Chidlow survival guru warning travellers not to put selves in danger in outback this winter

Bob Cooper with his survival blanket.
Bob Cooper with his survival blanket.

LEADING survival expert Bob Cooper is warning travellers not to put themselves in danger by underestimating the risks of outback travel in winter.

The Chidlow bushcraft trainer said many people explore the ‘top end’ from June onwards to avoid the searing heat of summer, but failed to realise winter temperatures could still pose a threat.

“Northern Australia can still produce 30-plus degree days, which is warm enough to cause potentially-deadly dehydration,” he said.

“It’s not just international tourists who can get caught out either, even Australian residents who haven’t been up to those parts at that time of year can easily underestimate how hot it might be.”

His latest survival product is a ‘help’ survival blanket, also offering warmth and strong enough to be used as a stretcher.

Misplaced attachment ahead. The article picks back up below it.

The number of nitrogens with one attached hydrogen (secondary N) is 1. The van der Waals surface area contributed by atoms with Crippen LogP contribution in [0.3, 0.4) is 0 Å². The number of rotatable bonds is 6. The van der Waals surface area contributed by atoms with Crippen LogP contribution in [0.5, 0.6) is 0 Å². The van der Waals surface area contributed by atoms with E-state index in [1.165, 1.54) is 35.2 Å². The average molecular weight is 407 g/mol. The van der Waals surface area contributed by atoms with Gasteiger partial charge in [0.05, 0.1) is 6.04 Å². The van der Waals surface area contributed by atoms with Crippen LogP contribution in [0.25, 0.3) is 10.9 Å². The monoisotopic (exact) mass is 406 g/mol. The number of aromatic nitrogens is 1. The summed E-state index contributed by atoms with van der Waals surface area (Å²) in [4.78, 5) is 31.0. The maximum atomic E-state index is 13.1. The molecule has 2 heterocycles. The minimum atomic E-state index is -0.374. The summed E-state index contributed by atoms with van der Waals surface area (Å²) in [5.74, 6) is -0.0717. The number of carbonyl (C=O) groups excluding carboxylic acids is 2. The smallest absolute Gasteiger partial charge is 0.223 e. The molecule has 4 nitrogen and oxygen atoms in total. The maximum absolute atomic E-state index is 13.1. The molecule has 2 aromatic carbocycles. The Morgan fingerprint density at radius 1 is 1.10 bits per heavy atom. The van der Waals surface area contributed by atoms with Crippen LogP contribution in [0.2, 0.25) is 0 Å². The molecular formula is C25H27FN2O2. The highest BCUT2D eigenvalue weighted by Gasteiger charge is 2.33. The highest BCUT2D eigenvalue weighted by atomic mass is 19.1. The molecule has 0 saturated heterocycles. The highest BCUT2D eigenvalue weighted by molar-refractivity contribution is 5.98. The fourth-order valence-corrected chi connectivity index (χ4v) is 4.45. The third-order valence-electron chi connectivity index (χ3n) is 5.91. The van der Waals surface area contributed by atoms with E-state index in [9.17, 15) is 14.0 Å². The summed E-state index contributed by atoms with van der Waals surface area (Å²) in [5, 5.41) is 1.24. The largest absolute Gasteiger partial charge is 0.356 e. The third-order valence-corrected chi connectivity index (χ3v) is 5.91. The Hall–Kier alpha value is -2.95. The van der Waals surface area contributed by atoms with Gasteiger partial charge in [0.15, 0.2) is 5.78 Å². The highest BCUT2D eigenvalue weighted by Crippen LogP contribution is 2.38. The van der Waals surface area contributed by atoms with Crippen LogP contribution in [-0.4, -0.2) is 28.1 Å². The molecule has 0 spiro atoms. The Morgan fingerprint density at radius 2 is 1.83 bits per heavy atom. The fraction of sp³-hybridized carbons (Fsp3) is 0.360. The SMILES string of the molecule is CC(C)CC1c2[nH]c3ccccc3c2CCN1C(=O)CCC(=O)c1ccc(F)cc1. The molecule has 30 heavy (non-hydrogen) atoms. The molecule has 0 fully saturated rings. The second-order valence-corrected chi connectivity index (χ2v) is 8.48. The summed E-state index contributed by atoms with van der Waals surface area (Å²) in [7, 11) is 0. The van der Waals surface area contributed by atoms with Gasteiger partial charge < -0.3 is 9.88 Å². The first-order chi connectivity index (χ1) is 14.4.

The idea for the survival tool came about after being asked repeatedly how people lost in the bush could have best signalled for help.

“When you’re lost in the outback with little water and food in searing heat, you have to get your message out that you need to be rescued ASAP,” he said.

The blanket comes with information about water consumption, direction finding using the sun, stars and moon, first aid instructions and emergency contacts.

“If you don’t think it’s going to be that hot, you won’t tend to take enough water and when people are low on water, thinking often sip it to make it last longer but that’s a big mistake,” he said.

“Sipping can spark dehydration dementia, a condition which makes you less capable of rationalising using common sense, increasing your chances of making critical errors that can cost your life.

“Your body requires a minimum of 250ml of water each time you drink to avoid other organs in the body robbing your brain of its necessary supply.”

He said safety equipment preparation was paramount before embarking on trips into the outback at any time of year.

“The advice is to plan both physically and emotionally for ‘what ifs’ and if you don’t know how to fix or manage any of those possible misfortunes then get educated because relying on the ‘she’ll be right’ attitude has turned many mishaps into tragedies.”

Fore more on Mr Cooper’s survival survival kits, visit

MORE: parents caught off guard by out-of-school-hours care closure

MORE: Perth teacher named Australia’s sexiest vegan

MORE: Perth Modern School Campaign Group welcomes turnaround on moving school to CBD high-rise